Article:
“And you’ve now gone lower than I ever would,” he responded, with a grin, at which point I looked around at the weeds, and became vaguely hysterical – I started laughing so hard, I was doubled over in pain.
“Can we, er, bounce?” said eldest daughter. As a famous newspaper used to often say, we made our excuses and left. And I have now been told that I am never to be put in charge of spa treatments again.
Years ago I saw a George Clooney movie called Up In the Air, in which he played a traveller so seasoned, he never ever checked his bag. Since that time, I have lived my life in a Clooneyesque manner, never ever checking my bag. It doesn’t matter where I travel, nor for how long, I manage to fit everything into my carry-on.
I have always been something of a light packer. My most important item has always been my hairdryer. I once travelled Europe with a backpack the size of the one my children take to school every day. It contained a handful of T-shirts and clean knickers, and a very large powerful hairdryer.
But my recent trip to Sweden, Iceland and Lithuania proved to be more challenging. Sweden required city clothes, and Iceland, layers of warm clothing including hiking boots and rainproof jackets. Lithuania was going to be hot again, and I had cocktail parties and perhaps dinner with other people, so needed something vaguely nice.
In other words, there was no way in hell I was going to be sticking to carry on. It was just this once, I figured; what could possibly happen?
I remembered we had an enormous suitcase in the basement, which I dragged out, and proceeded to fill to the brim. It was so full, it was groaning. I wasn’t sure it would make it without splitting.
The suitcase did very well in Stockholm, and Iceland, but sadly Scandinavian Airlines lost it somewhere between Iceland and Lithuania. Three of our suitcases went missing, and there was no-one to help us, nor answer our increasingly desperate plea.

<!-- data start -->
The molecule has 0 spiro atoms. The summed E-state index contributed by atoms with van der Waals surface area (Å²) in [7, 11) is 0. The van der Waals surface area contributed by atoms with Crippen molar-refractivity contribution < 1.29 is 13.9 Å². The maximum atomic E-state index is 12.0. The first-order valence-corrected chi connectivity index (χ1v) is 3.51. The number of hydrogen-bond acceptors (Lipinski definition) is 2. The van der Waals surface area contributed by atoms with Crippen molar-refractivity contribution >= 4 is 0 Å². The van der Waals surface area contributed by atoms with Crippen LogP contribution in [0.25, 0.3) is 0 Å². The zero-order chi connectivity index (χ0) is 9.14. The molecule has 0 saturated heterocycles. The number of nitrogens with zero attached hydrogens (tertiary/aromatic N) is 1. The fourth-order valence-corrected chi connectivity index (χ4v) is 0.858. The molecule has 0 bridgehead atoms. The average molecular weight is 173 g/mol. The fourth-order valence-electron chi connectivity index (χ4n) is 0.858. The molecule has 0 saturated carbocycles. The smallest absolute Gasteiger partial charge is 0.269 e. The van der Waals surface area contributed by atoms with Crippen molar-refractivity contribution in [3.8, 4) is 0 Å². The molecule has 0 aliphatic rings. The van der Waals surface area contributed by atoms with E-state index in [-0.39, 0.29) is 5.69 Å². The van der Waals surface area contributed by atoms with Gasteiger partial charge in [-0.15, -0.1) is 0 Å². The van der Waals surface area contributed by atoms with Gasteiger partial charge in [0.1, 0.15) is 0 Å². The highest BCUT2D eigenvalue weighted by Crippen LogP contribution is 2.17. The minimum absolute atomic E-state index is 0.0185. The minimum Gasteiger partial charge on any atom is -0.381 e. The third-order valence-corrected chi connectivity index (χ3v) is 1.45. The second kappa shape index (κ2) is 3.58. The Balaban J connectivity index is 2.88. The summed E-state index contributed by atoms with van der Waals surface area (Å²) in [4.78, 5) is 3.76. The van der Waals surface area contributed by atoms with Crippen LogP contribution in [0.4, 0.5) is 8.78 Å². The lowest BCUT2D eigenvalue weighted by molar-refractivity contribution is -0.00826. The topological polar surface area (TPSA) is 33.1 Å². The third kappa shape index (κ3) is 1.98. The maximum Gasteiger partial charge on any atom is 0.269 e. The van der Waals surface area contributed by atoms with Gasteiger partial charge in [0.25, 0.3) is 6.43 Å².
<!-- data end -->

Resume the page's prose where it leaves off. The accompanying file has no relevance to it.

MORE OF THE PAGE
After a couple of days, we learned our suitcases had been sent to Poland. We weren’t sure why, but it was quite clear it was going to be a while until we would be reunited.
And so I hit the shopping mall next to our hotel in Vilnius. Oh dear. This was not the smart shopping mall, this was the one filled with multi-colored polyester kaftans. Reader, I really tried. I am firmly of the belief that if you have a good eye, you can always find something good, and I very much believe that I have a good eye, but I couldn’t do it. No matter how hard I tried, I couldn’t make the green and orange floaty nylon top work.
Eventually we discovered another shopping center. By this time we were all starting to smell, and drastic measures were needed. There was an H & M, which we all pounced on with glee. By this time, I was fed up, and tired, and not in the mood to try anything on. I gathered a handful of T-shirts, a pair of jeans, and on the way out, in a slightly dodgy shoe store, found some sandals that seemed the height of fashion in Lithuania, plus enough make-up to ensure I felt like me. Back at the hotel I discovered that nothing looked very good, but by then I was determined to make-do.